And then Colossians 3:5 tells us to put our sin “to death.” We are to kill our former master.
So what difference does the New Creation make today? A huge difference. Before, we were locked up in the dungeon of sin. But now the door of the dungeon has been broken down, our chains have been unlocked, someone has put a sword in our hands, and they’ve whispered in our ear, “Go join the rebellion. Make war against your old master. Kill your sin.”
Being a New Creation today means that instead of being locked up in the dungeon of sin, we’re out on the field, fighting against it. That’s a huge change.
There’s a second change that the invasion of Christ has brought into our lives. And it’s in relation to suffering.
So let’s look back. When we looked at the Fall in Genesis 3, we saw that God cursed the earth in response to our sin. That’s where suffering comes from. The Old Creation, before Christ, is full of suffering. Sickness. Hurt. Pain and war and poverty and disease and natural disaster and relationship breakdown.
And we know as we look ahead to the future, when Jesus reigns here on the earth, that suffering, just like sin, will be completely taken away. “He will wipe away every tear from their eyes, and death shall be no more, neither shall there be mourning, nor crying, nor pain anymore, for the former things have passed away” (Revelation 21:4).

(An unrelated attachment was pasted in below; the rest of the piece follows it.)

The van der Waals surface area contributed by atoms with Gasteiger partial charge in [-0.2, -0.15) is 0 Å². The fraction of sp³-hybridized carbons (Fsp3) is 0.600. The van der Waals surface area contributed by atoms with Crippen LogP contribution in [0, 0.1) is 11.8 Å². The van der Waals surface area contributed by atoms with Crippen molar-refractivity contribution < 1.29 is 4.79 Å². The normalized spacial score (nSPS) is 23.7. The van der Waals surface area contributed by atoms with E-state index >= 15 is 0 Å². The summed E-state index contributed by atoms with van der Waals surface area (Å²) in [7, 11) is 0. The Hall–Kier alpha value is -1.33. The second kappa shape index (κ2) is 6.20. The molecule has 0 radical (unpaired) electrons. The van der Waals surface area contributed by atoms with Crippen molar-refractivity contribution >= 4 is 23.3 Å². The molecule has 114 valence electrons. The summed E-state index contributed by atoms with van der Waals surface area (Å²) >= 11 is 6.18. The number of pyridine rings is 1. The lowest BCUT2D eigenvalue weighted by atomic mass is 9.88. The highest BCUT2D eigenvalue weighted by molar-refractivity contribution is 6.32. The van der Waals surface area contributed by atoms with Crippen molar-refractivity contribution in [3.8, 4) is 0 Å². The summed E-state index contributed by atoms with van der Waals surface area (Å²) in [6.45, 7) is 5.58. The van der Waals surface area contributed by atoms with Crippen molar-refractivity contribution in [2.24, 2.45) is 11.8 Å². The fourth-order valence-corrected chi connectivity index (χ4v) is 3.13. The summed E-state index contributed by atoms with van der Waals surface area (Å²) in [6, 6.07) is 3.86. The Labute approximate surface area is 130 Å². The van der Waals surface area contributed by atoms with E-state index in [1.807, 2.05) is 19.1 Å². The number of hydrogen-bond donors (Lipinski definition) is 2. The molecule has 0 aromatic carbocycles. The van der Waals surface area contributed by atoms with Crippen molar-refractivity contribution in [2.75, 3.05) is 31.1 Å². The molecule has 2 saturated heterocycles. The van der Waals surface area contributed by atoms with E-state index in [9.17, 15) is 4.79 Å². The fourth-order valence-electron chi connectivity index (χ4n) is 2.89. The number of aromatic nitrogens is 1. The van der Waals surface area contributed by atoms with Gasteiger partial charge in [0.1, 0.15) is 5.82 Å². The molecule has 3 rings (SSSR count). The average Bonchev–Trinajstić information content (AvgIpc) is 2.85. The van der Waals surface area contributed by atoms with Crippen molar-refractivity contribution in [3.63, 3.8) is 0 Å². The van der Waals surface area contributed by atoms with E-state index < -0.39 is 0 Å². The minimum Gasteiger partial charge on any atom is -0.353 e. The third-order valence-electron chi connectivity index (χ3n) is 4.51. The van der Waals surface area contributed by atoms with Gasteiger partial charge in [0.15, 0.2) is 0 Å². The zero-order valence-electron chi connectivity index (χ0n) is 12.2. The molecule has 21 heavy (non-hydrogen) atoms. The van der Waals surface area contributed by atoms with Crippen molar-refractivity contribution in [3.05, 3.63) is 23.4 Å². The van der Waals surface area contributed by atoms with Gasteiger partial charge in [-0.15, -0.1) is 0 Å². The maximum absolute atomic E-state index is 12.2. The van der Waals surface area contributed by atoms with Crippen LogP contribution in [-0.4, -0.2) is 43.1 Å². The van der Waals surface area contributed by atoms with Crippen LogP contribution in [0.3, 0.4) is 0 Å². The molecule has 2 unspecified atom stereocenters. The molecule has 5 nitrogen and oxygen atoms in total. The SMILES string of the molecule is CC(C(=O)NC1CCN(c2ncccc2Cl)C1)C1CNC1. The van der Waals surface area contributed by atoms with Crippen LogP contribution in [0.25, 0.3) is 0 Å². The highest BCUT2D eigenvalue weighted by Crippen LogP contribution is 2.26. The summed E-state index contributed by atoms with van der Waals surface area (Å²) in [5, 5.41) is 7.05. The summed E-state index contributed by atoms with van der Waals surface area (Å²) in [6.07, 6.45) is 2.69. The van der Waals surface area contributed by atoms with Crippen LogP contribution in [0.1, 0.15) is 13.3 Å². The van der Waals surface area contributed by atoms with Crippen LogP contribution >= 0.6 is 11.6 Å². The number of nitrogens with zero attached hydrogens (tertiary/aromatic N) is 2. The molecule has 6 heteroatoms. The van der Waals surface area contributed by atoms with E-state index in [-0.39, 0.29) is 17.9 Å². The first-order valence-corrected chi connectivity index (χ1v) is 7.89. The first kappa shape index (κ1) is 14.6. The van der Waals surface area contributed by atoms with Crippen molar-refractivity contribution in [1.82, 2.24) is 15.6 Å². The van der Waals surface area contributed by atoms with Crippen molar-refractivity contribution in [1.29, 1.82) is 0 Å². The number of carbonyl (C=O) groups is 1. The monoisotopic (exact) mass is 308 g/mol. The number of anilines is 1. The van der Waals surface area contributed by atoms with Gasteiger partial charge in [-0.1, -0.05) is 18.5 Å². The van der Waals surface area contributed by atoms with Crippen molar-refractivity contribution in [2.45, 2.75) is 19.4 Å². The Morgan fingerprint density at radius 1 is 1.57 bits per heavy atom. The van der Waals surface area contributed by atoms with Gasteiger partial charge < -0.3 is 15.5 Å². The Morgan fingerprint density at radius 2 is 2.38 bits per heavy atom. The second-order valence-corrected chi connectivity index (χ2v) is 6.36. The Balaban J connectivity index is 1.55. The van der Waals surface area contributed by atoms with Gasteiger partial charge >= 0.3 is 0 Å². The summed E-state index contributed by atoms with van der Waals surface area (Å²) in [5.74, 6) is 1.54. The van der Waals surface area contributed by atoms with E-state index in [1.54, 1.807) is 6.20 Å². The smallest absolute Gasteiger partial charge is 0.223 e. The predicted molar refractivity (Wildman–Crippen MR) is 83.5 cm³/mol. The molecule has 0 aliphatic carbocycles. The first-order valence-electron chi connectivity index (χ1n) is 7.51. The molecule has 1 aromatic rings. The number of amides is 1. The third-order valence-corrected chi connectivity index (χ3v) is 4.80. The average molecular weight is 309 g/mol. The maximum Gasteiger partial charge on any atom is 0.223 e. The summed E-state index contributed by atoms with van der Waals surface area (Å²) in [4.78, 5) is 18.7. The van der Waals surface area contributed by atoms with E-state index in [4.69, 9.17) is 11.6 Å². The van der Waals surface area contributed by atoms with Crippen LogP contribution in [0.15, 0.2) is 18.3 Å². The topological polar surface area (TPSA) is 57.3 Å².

So what about us today? Once again we see that when the New Creation breaks in to our lives, it does not immediately take suffering away. We still suffer. We’ve already heard Paul tell us that his body was wasting away. We know that Timothy had stomach problems and got sick frequently (1 Tim 5:23). The New Testament is full of examples of Christians suffering.
But being a part of the New Creation means that our experience with suffering is completely changed. Instead of being a hopeless experience that simply reminds us about our coming death, suffering is now a hopeful experience that reminds us of our coming salvation.
“For we know that the whole creation has been groaning together in the pains of childbirth until now. And not only the creation, but we ourselves, who have the firstfruits of the Spirit, groan inwardly as we wait eagerly for adoption as sons, the redemption of our bodies. For in this hope we were saved…” (Romans 8:22–24).
We’re going to spend a whole morning in a few weeks talking about this. The pain of suffering in our lives is not the pain of a man who is dying. It’s the pain of a woman who’s in labour. It’s the pain of coming life. And that’s why Romans 5:3 says that we “rejoice in our sufferings.” We rejoice in our suffering instead of complaining about our suffering. That’s the massive difference that the New Creation makes in our life.
Third and final example: death itself. In the Old Creation, before Christ, death was the final wages for our sin, and it was the end. Death was the moment when all hope was lost (Psalm 88:10).